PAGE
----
- Carefully touch the probe points onto either end of the circuit or component.
- Your multimeter will then display the reading on the LCD screen — at the most appropriate range.
- Mentally note, record, or press the HOLD button (if available) to keep the reading on the screen.
- Remove the probes from the circuit or component.
- Switch off the multimeter, disconnect the red lead, and then the black testing probe.
ALWAYS read your multimeter manual before conducting any test — the steps above are intended as a general guide only. Individual makes and models have their own specific nuances and operational features — ensure you know and understand them before using your machine.
When autoranging digital multimeters were invented, it became much easier for beginners and amateurs to learn how to use multimeters. Analog multimeters are often overwhelming at first glance, with too many bells and whistles to learn quickly.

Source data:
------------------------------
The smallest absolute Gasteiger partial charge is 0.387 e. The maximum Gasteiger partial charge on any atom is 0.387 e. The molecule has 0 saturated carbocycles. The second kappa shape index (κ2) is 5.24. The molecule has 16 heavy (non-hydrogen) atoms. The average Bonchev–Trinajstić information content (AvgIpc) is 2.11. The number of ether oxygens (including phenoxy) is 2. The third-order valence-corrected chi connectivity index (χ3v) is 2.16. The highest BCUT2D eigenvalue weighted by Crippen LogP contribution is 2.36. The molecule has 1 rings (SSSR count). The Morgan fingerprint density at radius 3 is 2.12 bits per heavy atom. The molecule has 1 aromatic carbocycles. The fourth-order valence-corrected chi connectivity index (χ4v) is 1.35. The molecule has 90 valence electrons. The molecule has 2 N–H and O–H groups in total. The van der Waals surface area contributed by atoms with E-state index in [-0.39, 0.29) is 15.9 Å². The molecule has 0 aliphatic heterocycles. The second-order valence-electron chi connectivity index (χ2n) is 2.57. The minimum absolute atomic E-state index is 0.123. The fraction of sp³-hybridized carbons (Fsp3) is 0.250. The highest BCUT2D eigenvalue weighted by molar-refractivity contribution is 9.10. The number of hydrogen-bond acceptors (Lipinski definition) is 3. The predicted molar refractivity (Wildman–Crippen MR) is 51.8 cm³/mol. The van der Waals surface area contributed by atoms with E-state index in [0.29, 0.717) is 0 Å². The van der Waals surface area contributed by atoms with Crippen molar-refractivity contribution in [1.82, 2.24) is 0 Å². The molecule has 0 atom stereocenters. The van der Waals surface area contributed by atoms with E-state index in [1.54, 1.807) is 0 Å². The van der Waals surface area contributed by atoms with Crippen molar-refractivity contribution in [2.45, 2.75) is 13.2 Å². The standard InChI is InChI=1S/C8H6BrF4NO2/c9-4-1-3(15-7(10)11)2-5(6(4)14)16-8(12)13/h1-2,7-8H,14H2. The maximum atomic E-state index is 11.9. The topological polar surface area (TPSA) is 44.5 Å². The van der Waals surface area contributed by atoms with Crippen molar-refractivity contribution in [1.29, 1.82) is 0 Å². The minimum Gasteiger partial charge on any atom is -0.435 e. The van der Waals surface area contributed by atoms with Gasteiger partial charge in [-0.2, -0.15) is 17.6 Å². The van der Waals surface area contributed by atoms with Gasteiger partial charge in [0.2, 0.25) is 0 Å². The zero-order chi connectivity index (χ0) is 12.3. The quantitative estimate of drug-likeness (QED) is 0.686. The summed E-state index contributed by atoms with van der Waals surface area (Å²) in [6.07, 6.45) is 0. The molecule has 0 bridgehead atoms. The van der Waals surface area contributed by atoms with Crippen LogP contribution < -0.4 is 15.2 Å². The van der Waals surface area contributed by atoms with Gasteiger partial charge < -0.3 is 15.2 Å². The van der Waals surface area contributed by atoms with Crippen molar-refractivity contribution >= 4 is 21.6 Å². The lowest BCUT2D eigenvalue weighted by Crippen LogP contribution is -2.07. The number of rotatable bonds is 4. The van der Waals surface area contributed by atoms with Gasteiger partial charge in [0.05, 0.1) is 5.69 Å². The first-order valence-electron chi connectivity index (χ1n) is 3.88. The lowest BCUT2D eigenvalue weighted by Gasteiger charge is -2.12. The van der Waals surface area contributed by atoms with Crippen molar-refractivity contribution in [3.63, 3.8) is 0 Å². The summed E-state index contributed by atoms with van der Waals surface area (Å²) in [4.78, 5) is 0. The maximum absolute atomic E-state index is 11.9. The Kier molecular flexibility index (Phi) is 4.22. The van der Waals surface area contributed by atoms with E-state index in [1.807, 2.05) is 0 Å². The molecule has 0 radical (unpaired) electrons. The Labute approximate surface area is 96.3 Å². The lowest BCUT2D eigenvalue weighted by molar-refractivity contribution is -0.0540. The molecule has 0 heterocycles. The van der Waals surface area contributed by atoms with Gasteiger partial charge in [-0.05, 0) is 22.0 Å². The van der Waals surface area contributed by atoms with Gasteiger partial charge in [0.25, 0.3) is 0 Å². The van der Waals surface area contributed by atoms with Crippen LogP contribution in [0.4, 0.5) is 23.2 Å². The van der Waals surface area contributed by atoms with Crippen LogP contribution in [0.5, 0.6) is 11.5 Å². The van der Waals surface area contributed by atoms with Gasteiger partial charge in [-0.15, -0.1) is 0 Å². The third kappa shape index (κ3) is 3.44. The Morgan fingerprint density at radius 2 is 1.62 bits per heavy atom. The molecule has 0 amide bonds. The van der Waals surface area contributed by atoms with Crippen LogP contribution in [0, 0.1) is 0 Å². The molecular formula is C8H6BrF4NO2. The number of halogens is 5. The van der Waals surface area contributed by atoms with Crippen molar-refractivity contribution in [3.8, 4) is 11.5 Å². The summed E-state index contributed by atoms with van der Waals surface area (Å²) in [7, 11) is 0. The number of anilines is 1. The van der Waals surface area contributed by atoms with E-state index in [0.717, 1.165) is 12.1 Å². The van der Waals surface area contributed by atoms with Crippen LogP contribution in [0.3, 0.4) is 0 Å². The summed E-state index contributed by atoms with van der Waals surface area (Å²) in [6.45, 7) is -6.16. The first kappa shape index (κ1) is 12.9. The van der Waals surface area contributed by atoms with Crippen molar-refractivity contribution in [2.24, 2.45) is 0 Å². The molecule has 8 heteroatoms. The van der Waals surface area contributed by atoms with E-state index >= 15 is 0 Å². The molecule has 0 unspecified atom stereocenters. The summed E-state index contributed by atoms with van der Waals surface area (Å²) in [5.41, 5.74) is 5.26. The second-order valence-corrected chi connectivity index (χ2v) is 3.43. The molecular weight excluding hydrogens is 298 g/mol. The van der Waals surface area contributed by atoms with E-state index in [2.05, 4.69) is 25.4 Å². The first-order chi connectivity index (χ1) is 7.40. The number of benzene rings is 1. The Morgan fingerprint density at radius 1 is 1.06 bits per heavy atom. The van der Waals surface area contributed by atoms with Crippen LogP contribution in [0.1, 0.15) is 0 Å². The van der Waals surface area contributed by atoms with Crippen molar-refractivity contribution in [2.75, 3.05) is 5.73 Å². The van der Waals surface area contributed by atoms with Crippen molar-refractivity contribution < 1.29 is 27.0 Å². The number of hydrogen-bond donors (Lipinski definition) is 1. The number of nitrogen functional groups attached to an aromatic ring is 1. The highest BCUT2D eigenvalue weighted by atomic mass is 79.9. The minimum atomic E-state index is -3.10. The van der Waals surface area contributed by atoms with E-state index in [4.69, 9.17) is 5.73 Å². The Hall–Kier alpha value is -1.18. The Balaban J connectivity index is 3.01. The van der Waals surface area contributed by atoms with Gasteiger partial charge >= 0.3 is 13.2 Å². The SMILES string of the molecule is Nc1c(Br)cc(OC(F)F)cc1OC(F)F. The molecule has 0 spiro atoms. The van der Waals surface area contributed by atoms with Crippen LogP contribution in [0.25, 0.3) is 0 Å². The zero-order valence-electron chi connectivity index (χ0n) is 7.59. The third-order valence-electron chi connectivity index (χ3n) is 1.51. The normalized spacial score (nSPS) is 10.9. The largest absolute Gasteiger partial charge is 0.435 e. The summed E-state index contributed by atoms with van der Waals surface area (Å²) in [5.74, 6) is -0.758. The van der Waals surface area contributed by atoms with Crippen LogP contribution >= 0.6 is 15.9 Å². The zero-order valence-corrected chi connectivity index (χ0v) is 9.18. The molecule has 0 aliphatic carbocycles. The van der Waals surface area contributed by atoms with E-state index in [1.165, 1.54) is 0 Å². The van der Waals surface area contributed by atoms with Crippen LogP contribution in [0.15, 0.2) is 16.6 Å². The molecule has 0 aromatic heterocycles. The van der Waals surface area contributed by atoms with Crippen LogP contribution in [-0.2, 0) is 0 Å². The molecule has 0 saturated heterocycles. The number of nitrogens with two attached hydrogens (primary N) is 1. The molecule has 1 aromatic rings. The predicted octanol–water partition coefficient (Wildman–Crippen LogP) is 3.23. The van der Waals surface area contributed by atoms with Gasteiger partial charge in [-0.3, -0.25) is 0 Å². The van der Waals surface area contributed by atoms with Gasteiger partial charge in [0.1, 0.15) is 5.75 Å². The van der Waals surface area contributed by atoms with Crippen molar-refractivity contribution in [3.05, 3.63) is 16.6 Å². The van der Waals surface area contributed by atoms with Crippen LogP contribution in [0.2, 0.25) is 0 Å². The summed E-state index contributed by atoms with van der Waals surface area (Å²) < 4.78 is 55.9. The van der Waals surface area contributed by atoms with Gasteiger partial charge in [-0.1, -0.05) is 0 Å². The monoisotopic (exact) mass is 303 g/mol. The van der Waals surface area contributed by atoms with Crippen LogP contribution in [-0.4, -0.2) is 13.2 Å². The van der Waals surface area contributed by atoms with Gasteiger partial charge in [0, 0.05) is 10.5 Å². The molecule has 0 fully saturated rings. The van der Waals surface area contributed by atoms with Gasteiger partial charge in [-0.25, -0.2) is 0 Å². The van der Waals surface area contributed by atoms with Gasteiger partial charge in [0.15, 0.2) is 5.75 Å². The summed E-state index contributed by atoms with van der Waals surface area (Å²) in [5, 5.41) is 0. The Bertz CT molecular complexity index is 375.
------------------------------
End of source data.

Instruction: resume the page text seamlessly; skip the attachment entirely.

The advent of digital multimeters was essential to the increased performance, efficiency, and knowledge of those who work with electricity on a daily or professional basis. However, the autoranging digital multimeter took it one step further — enabling those people with little or no knowledge of electricals to use one of these amazing units.
At Tool Nerds, we’re passionate about sharing this incredible find with you all. If you work in electricals, you’ll want to invest in this product. Whether you like to build circuits as a hobby, or you need to test car batteries and electrical components as part of your job, you can use an autoranging digital multimeter to achieve accurate results as quickly as possible.